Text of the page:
Professor Mark W.J. Ferguson commenced as Director General of Science Foundation Ireland in January 2012 and as Chief Scientific Adviser to the Government of Ireland in October 2012.
Previously, Mark Ferguson was appointed Professor in Life Sciences at the University of Manchester in 1984, aged 28, when he was the youngest Professor in Britain. He has held a number of administrative posts including Head of Department and Dean. He played a key role in the internationally acclaimed restructuring of Life Sciences at The University of Manchester. Mark has wide ranging research interests which focus on cellular and molecular mechanisms in scarring and wound healing, developmental mechanisms in normal and cleft palate formation, alligator and crocodile biology. He is the discoverer of scar free embryonic wound healing and temperature dependent sex determination in alligators and crocodiles. He is the recipient of numerous international awards, prizes, medals and honours for his research work, including the 2002 European Science Prize (jointly), The International Association for Dental Research, Washington USA Craniofacial Biology (2000) and Distinguished Scientist / Young Investigator (1988) Awards and the Swedish JJ Pindborg International Prize for Research in Oral Biology (1996) and is the author of 327 research papers and book chapters, 60 patent families and author / editor of 8 books. Mark has supervised over 70 PhD students and been awarded more than £70M in International peer reviewed research grants from major Research Councils and Charities. He has delivered hundreds of plenary lectures at International Scientific Conferences and contributed to numerous TV and Radio programmes on Scientific Research and its utilisation.
Mark has a deep interest in translating scientific research findings into successful commercial entities. He founded and funded (including a £13.5M state of the art building) the Manchester Biosciences Incubator, which has successfully mentored and housed a number of start up companies. Based on inventions and patents from his University research, Mark co –founded (with Dr Sharon O’Kane) Renovo, a biotechnology company developing novel pharmaceutical therapies to prevent scarring and accelerate wound healing. As CEO, since foundation, Mark built and led Renovo from 2 people to a peak staff of approx 200, and from being a small private start up to a listed public company. He was personally involved at every step of this evolution: hiring key staff and Directors, raising £32M of private International Venture Capital, pursuing commercial research and development including clinical trials of potential products , interacting with International Regulatory Authorities, licensing ( including negotiating a US $830M plus royalties deal for the lead drug ), liaising with major banks , analysts and investment funds including an IPO on the London Stock Exchange raising £67.5M, and restructuring Renovo in response to advanced clinical trial data and commercial opportunities.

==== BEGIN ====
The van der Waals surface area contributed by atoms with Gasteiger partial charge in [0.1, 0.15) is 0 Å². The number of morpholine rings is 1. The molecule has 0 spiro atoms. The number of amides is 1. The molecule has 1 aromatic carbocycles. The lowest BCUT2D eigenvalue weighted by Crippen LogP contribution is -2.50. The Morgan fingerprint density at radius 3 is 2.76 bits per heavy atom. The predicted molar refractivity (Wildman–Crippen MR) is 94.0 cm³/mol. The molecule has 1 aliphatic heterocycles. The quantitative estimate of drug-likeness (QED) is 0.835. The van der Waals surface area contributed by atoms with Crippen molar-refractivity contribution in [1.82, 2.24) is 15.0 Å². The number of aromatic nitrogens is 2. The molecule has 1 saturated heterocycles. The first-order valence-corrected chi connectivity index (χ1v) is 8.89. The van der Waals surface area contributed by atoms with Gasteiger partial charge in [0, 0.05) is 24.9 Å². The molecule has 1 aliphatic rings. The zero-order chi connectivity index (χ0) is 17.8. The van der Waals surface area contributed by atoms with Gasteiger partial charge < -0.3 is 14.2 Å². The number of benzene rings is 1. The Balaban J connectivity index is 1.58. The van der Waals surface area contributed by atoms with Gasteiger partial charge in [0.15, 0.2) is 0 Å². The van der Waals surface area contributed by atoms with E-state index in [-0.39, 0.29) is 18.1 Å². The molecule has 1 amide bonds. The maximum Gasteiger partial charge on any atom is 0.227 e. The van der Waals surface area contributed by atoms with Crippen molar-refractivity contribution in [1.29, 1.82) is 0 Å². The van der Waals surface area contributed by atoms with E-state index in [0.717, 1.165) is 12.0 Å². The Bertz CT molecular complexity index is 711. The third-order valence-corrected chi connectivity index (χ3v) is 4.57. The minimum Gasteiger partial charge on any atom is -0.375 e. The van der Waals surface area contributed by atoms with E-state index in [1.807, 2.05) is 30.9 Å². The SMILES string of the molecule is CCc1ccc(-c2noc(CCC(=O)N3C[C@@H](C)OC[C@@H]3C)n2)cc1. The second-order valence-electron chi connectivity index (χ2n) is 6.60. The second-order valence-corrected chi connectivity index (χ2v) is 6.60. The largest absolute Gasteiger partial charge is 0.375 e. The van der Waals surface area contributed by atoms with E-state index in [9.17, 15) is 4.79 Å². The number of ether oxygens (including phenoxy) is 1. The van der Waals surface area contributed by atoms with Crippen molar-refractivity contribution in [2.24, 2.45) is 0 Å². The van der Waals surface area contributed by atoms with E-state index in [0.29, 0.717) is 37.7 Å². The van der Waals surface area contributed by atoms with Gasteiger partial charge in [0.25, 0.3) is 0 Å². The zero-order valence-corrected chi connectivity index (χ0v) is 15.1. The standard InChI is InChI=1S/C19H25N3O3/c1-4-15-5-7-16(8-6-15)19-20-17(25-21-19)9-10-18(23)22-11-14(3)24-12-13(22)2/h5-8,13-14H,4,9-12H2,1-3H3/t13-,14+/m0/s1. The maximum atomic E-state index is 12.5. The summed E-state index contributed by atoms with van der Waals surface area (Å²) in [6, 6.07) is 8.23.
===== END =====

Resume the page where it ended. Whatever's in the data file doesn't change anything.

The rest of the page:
Mark is currently Honorary Professor of Life Sciences at the University of Manchester. Mark has been President of a number of Learned Societies eg European Tissue Repair Society, chaired the first UK Government’s Health and Life Sciences Foresight Panel, and served on many committees eg the UKTI Life Sciences Marketing Board, the Committee of Safety of Medicines Biological Subcommittee and the European Space Agency. He has served on the Board or Scientific Advisory Board of a number of International Biotechnology and Pharmaceutical Companies.
Mark Ferguson, was born in Northern Ireland , attended school in Ballykelly and Coleraine and graduated from the Queens University of Belfast with degrees in Dentistry (BDS 1st class honours), Anatomy and Embryology (BSc 1st class honours, PhD) and Medical Sciences (DMedSc), holds Fellowships from the Royal Colleges of Surgeons in Ireland (FFD), and Edinburgh (FDS) and is a Founding Fellow of the UK Academy of Medical Sciences (FMedSci). He is a member or Fellow of a number of learned Societies, and was made a “Commander of the British Empire” (CBE) by the Queen in 1999 for services to Health and Life Sciences.